In first sequel of Hit Me Baby One More Time, I wrote of some methods at our disposal to protect ourselves from this manace coming towards us. Of course, I don't feel we have choice in fight against small rocks like Russian one - but I do not see those much of the threat. Of course, they might hit (very unlikely) some populated city and kill millions of people, but still that's not big price to pay. Bigger rocks are the problem and as you might have guessed. detecting it is just one part of the problem. Deflecting it is second part. If you imagine that we would have kind of anti-missile-like batteries deployed around the globe (or specific selfish country), you still need to deploy in fashion that you know what you are doing and that calculations and timing is right (bare in mind these things move fast and you must move even faster to leave Earth). However, getting some good method to deflect big boys which we would detect ahead of the time does make sense. Right now we have nothing tested in real life. But interesting ideas pop up every now and then.


Space Generation Advisory Council made so called Move An Asteroid contest and 2012 winner is MIT grad student Sung Wook Paek. MIT guys are clever folks and sometimes they really come up with interesting ideas. For example, Sung suggested we fight asteroid with paintballs. And it is not that we should shoot asteroid with paintballs, but rather help Sun to do its thing.  How?  What?  Simple. Moving asteroid will have hige momentum (mv). Those paintballs will have low mass (m) so no big deal for our rushing asteroid. The sneaky part of the attack will be to increase the reflectance of the asteroid so that instead of absorbing solar photons, it reflects them. Why you may wonder? While photon is seen as massless particle, it still has momentum (E/c) so every time asteroid absorbs a photon, conservation of momentum requires that the late photon's momentum transfers to the asteroid.  Astronomers are aware of this radiation pressure, and they include it in predictions for asteroid trajectories.  However, if instead of absorbing the photon, the newly anemic asteroid reflects it, that means the photon not only loses its original momentum, but it now has the same amount of momentum in the opposite direction.  So to cancel that out, the asteroid has to gain an equal amount of momentum in the photon's original direction.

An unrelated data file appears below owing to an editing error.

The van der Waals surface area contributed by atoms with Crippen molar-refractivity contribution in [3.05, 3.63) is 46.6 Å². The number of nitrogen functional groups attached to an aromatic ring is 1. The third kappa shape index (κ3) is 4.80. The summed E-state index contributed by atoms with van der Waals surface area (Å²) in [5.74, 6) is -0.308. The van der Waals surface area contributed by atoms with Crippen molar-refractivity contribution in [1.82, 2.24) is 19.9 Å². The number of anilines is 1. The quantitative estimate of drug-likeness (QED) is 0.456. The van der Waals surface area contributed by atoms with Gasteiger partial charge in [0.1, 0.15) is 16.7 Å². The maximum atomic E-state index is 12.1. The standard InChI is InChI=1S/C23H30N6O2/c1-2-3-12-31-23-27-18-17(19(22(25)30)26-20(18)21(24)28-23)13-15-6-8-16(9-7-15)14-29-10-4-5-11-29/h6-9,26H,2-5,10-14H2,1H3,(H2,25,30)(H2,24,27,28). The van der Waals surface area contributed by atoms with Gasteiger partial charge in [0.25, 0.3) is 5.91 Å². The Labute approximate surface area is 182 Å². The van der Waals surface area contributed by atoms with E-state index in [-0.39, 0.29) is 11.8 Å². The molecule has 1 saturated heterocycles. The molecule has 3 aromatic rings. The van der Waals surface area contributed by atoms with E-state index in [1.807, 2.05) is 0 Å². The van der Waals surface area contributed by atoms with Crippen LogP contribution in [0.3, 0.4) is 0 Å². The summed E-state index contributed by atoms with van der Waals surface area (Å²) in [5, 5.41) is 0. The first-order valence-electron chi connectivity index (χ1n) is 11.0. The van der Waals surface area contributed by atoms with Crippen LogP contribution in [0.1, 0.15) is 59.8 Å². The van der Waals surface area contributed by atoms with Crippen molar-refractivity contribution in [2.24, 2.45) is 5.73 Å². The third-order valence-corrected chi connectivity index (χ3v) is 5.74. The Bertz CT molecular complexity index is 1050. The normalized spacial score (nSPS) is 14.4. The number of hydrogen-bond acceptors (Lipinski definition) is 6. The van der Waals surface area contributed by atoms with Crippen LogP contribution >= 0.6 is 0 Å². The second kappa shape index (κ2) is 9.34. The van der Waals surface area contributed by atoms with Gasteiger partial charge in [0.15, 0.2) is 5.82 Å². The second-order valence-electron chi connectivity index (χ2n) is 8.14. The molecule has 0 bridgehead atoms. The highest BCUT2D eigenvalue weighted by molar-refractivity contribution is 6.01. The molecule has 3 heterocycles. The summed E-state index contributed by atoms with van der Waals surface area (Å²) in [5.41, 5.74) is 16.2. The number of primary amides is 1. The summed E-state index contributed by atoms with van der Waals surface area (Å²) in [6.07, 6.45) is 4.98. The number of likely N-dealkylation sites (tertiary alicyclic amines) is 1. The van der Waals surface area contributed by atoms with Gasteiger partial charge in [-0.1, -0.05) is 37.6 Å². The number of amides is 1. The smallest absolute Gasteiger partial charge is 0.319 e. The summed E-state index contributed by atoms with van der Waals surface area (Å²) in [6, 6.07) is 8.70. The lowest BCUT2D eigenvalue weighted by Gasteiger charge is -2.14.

As Robert Cooper draw parallel, imagine playing catch on ice skates. When you catch the ball, it transfers momentum to you and pushes you backward. Now, if like a paintballed asteroid you throw the ball back whence it came, you get pushed backward once again.  This increase of momentum transfer is what pushes the asteroid off course. The momentum from each photon is tiny, but the photons are unlimited and free.



Credits: MIT, Phil Plait, Lubos Motl, Robert Cooper